Geographical Decentralisation

Hi, I would like to conduct a research to understand where will be the PoS validators (once moved from PoW to PoS) geographically in Ethereum network. It’s important to understand If there is a fair representation from different parts of the world (i.e.developing nations) . This research will enable us to understand landscape, challenges and barriers to have a true decentralisation from global geographical perspective.

Please feel free to post your thoughts and any material, personal i can reach out to make this research successful.

Thank you all in advance.

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Why is this important? Validators have a job to do and they are paid to do it. Anyone from anywhere in the world can do this job and they will be paid the same regardless of their location, based only on their ability to complete the job successfully.

Keep in mind, censorship resistance is the goal, decentralization is the means to achieve this goal. Decentralization isn’t by itself a goal. Proof of Stake is designed so that it should work even if validators centralize (though centralization still does introduce some risks so we would prefer it doesn’t).

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I feel in a light of ongoing regulatory crackdown the possibility of consensus-level attack from the state should be considered as a practical threat. For example, in a coordinated compliant softfork.

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Thanks for your feedback. Idea of decentralisation is very personal in my opinion. as an ecosystem that is striving to achieve true decentralisation, it’s important to understand where the validators are based and what challenges current system is creating to other geographical regions to participate this economic game. In my opinion some of the regions I mentioned in the research scope are the areas that need the most decentralisation.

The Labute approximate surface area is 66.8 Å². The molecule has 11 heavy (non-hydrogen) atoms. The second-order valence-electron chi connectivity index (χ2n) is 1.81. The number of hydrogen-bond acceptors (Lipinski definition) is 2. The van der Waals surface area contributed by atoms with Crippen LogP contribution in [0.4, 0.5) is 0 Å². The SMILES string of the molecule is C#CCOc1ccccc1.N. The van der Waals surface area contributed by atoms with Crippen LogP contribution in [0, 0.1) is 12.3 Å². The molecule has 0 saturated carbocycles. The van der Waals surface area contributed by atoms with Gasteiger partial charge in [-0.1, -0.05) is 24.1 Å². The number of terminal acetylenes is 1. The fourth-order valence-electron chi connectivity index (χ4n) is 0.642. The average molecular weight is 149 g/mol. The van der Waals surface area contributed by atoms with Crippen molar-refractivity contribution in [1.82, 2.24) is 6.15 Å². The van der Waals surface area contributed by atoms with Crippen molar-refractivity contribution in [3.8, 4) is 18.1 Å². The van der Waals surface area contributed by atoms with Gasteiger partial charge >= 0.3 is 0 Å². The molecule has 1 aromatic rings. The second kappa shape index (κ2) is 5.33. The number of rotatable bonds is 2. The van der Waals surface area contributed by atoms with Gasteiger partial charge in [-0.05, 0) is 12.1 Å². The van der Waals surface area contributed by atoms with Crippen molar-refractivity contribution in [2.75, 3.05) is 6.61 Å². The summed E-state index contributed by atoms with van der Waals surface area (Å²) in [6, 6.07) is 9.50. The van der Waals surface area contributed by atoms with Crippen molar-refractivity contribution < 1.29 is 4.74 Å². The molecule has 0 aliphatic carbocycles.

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Correct, it’s important to know where the validators and keeping a live map enable to determine the jurisdictional risk. i.e. validators having to comply with SDN contract addresses etc.

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I couldn’t agree more with your statement, it is crucially important to understand if there is a fair representation of validators and nodes from different parts of the world.

There are a number of dimensions to consider in maintaining a healthy level of decentralization, and I think the community is understanding this more over time. The canonical model for measuring decentralization is the nakamoto coefficient, of which the concentration of nodes by country is a key metric.

Right now we have: Countries - ethernodes.org - The Ethereum Network & Node Explorer - assuming that all EL clients will be paired with a CL client, this info could give you what you need?

For the beacon chain we have some excellent data from https://migalabs.es/ - perhaps their tools can be leveraged for plotting geographical dispersal of nodes?

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Thank you so much @simbro . I will start with the sources you have shared and let you all know if i need further. Good to see there are others thinking in the same line of decentralisation. much appreciate it.

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There is an important distinction b/w consensus participants (PoS validators) vs. full nodes. Sounds like @pdsilva2000 is interested more in seeing how validators, and I would assume by extension economic stake, by geography? Not sure if fair to assume properties of the validator set (aka geo) mirror full nodes.

Agree that assessing censorship resistance in the context of regulatory risk would be the key topical question here.

I think the harder thing is determining “fair.” Should it be proportional to address count (how would you determine this by geography?) or to economic value secured (again same question)? Or, more simply, should validator geo distribution be proportional to GDP or internet-enabled population count?

Keep us updated though @pdsilva2000! I’d be keen to see what results you come up with.

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Thanks for your comments. from the regulatory risk perspective (i.e. if the validators have to comply with SDN list prior including transactions) , i think we need to determine where the full nodes are located as they are the only one can include transactions yea ? apologies for my ignorance in advance.

Yes absolutely, you’re right. I’m not sure though how you can unpick nodes vs. nodes that are also validators. Could node operators and solo stakers be convinced to self-report using the grafftti field?